Talya N. Bauer

Talya N. Bauer
Portland State University | PSU · School of Business Administration

PhD

About

178
Publications
391,368
Reads
How we measure 'reads'
A 'read' is counted each time someone views a publication summary (such as the title, abstract, and list of authors), clicks on a figure, or views or downloads the full-text. Learn more
12,127
Citations
Introduction
http://scholar.google.com/citations?user=3wCONLkAAAAJ&hl=en Talya studies relationships at work (new hire socialization, recruitment, selection, overqualification, mentoring, leadership) in setting such as banking, high tech workers, apprentices, court officers, job applicants, students, research scientists, manufacturing employees, nurses, state employees, teachers, police officers, executives, health care workers, college graduates, and temporary employees around the world.
Additional affiliations
September 1994 - present
Portland State University
Position
  • Management Faculty & Affiliated Faculty with Department of Psychology
August 1990 - August 1994
Purdue University
Position
  • Krannert Graduate School of Management

Publications

Publications (178)
Article
The authors tested a model of antecedents and outcomes of newcomer adjustment using 70 unique samples of newcomers with meta-analytic and path modeling techniques. Specifically, they proposed and tested a model in which adjustment (role clarity, self-efficacy, and social acceptance) mediated the effects of organizational socialization tactics and i...
Article
Full-text available
Research shows that perceived overqualification is related to lower job attitudes and greater withdrawal behaviors but to higher supervisor ratings of performance. Drawing upon relative deprivation theory, the authors proposed and tested empowerment as a moderator of the relationship between perceived overqualification and job satisfaction, intenti...
Article
Full-text available
In this narrative review, we provide an overview of the self-monitoring literature as it applies to the workplace context. Our starting point to the review is a meta-analysis of self-monitoring literature by Day, Schleicher, Unckless, and Hiller (2002). After providing an overview of the theoretical basis of self-monitoring and its measurement, we...
Article
Full-text available
Employers have increasingly turned to virtual interviews to facilitate online, socially distanced selection processes in the face of the COVID-19 pandemic. However, there is little understanding about the experience of job candidates in these virtual interview contexts. We draw from Event System Theory (Morgeson et al., 2015) to advance and test a...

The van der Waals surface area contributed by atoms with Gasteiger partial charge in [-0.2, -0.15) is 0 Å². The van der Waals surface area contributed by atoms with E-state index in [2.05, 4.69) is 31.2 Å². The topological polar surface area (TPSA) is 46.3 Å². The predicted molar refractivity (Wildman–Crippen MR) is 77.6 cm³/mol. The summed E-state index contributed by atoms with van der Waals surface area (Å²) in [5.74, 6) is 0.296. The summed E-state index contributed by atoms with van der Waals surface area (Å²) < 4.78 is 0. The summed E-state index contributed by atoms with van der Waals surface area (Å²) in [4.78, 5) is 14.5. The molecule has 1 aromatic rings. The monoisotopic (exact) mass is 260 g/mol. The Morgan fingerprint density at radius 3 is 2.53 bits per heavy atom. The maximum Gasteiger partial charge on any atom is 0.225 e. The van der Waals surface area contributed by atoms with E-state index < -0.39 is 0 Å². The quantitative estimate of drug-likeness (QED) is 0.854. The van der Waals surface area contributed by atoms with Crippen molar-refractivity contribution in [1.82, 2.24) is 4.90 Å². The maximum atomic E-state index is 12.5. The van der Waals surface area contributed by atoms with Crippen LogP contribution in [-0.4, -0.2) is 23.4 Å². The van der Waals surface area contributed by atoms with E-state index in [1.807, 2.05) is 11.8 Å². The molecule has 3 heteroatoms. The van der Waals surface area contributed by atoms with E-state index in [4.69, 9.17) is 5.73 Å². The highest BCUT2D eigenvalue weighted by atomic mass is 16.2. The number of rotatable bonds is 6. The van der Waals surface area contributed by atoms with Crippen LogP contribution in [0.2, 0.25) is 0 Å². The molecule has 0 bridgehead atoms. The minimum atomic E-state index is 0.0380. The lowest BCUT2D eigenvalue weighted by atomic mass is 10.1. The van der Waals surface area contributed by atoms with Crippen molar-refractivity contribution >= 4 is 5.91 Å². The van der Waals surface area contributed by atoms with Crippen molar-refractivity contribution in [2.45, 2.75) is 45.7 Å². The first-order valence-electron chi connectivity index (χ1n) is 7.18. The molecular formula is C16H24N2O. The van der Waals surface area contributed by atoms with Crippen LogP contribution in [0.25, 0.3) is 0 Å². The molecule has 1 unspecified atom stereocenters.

Article
We examine the newcomer adjustment patterns of 985 new hires at a Fortune 500 technology organization across their first year on the job. Data were collected from newcomers, their managers, and company records from organizational entry (employee’s first day) to the end of the first year of employment. We examined, first, whether newcomer resources...
Article
Objective: To test the feasibility and efficacy of an enhanced onboarding intervention to prevent weight gain and support the early job success of new bus operators. Methods: Control participants (n = 9) completed usual practice new employee training and onboarding. Intervention participants (n = 14) completed five supplemental trainings and fou...
Article
This paper adapts real options theory to explain how executives create and maintain real options portfolios within leadership pipelines. Hypotheses flowing from our theorizing predict that executives often make seemingly risky staffing decisions for leaders who occupy stepping-stone positions. Focusing on their option (future potential) rather than...
Article
In this research, we simultaneously examined the relative applicability of person-environment fit and relative deprivation theories in explaining the interactive effects of perceived overqualification and collectivism cultural orientations on positive outcomes. We hypothesized that the negative (positive) influence of perceived overqualification on...
Article
Past research has found that employees who view themselves as overqualified for their jobs tend to hold negative job attitudes and be unwilling to go beyond the call of duty. In challenging situations such as during the COVID-19 crisis, when having “all hands-on deck” may be important to an organization’s survival, mitigating the negative tendencie...
Article
Full-text available
We set out to understand how role-making works and what roles employees and leaders play in this process. Employees often make changes to their work roles, such as by negotiating their job responsibilities and seeking challenging tasks. In this study, we suggest that role-making behaviours influence and are influenced by the dyadic relationship bet...
Article